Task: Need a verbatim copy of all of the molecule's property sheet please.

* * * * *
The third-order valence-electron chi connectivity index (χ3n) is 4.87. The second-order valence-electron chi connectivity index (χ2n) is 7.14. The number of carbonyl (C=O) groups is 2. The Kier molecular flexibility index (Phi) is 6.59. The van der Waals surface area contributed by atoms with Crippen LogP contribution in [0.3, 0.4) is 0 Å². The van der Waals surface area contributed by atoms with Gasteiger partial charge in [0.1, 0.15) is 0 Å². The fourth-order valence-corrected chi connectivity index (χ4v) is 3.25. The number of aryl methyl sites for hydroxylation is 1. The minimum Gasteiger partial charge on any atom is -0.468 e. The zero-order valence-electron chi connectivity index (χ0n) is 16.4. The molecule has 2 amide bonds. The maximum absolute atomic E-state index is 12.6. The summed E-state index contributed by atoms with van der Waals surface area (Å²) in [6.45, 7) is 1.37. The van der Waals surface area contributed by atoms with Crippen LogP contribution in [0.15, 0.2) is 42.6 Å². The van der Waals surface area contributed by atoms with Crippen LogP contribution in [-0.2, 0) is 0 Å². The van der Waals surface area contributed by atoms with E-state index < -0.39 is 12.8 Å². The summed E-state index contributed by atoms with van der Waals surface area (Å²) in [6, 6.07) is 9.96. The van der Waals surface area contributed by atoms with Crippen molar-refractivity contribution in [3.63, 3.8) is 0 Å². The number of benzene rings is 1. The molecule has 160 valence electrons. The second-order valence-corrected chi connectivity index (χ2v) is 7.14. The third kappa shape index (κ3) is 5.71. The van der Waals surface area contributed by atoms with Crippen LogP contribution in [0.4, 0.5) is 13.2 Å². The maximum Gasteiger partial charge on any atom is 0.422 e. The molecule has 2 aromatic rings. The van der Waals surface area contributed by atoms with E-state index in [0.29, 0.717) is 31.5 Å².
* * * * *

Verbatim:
The third-order valence-electron chi connectivity index (χ3n) is 4.87. The second-order valence-electron chi connectivity index (χ2n) is 7.14. The number of carbonyl (C=O) groups is 2. The Kier molecular flexibility index (Phi) is 6.59. The van der Waals surface area contributed by atoms with Crippen LogP contribution in [0.3, 0.4) is 0 Å². The van der Waals surface area contributed by atoms with Gasteiger partial charge in [0.1, 0.15) is 0 Å². The fourth-order valence-corrected chi connectivity index (χ4v) is 3.25. The number of aryl methyl sites for hydroxylation is 1. The minimum Gasteiger partial charge on any atom is -0.468 e. The zero-order valence-electron chi connectivity index (χ0n) is 16.4. The molecule has 2 amide bonds. The maximum absolute atomic E-state index is 12.6. The summed E-state index contributed by atoms with van der Waals surface area (Å²) in [6.45, 7) is 1.37. The van der Waals surface area contributed by atoms with Crippen LogP contribution in [0.15, 0.2) is 42.6 Å². The van der Waals surface area contributed by atoms with Crippen LogP contribution in [-0.2, 0) is 0 Å². The van der Waals surface area contributed by atoms with E-state index < -0.39 is 12.8 Å². The summed E-state index contributed by atoms with van der Waals surface area (Å²) in [6, 6.07) is 9.96. The van der Waals surface area contributed by atoms with Crippen molar-refractivity contribution in [3.63, 3.8) is 0 Å². The number of benzene rings is 1. The molecule has 160 valence electrons. The second-order valence-corrected chi connectivity index (χ2v) is 7.14. The third kappa shape index (κ3) is 5.71. The van der Waals surface area contributed by atoms with Crippen LogP contribution in [0.4, 0.5) is 13.2 Å². The maximum Gasteiger partial charge on any atom is 0.422 e. The molecule has 2 aromatic rings. The van der Waals surface area contributed by atoms with E-state index in [0.29, 0.717) is 31.5 Å².